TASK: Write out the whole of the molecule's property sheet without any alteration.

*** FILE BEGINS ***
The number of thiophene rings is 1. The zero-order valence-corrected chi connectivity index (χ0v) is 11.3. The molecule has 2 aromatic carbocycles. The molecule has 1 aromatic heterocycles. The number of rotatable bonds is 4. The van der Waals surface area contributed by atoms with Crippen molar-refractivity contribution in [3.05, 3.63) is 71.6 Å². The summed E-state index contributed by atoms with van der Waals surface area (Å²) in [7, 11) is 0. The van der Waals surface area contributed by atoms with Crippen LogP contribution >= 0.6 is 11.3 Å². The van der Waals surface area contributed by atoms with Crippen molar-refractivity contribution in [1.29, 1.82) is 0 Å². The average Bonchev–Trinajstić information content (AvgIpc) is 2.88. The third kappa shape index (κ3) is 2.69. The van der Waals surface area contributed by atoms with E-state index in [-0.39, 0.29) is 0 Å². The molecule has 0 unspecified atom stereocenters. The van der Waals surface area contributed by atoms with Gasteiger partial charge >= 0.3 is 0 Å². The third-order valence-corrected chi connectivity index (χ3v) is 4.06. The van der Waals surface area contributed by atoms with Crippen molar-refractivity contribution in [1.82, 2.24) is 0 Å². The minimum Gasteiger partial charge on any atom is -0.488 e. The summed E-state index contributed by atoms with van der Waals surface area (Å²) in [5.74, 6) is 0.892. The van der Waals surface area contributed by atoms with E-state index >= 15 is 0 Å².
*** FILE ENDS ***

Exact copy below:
The number of thiophene rings is 1. The zero-order valence-corrected chi connectivity index (χ0v) is 11.3. The molecule has 2 aromatic carbocycles. The molecule has 1 aromatic heterocycles. The number of rotatable bonds is 4. The van der Waals surface area contributed by atoms with Crippen molar-refractivity contribution in [3.05, 3.63) is 71.6 Å². The summed E-state index contributed by atoms with van der Waals surface area (Å²) in [7, 11) is 0. The van der Waals surface area contributed by atoms with Crippen LogP contribution >= 0.6 is 11.3 Å². The van der Waals surface area contributed by atoms with Crippen molar-refractivity contribution in [1.29, 1.82) is 0 Å². The average Bonchev–Trinajstić information content (AvgIpc) is 2.88. The third kappa shape index (κ3) is 2.69. The van der Waals surface area contributed by atoms with E-state index in [-0.39, 0.29) is 0 Å². The molecule has 0 unspecified atom stereocenters. The van der Waals surface area contributed by atoms with Gasteiger partial charge >= 0.3 is 0 Å². The third-order valence-corrected chi connectivity index (χ3v) is 4.06. The van der Waals surface area contributed by atoms with Crippen molar-refractivity contribution in [1.82, 2.24) is 0 Å². The minimum Gasteiger partial charge on any atom is -0.488 e. The summed E-state index contributed by atoms with van der Waals surface area (Å²) in [5.74, 6) is 0.892. The van der Waals surface area contributed by atoms with E-state index >= 15 is 0 Å².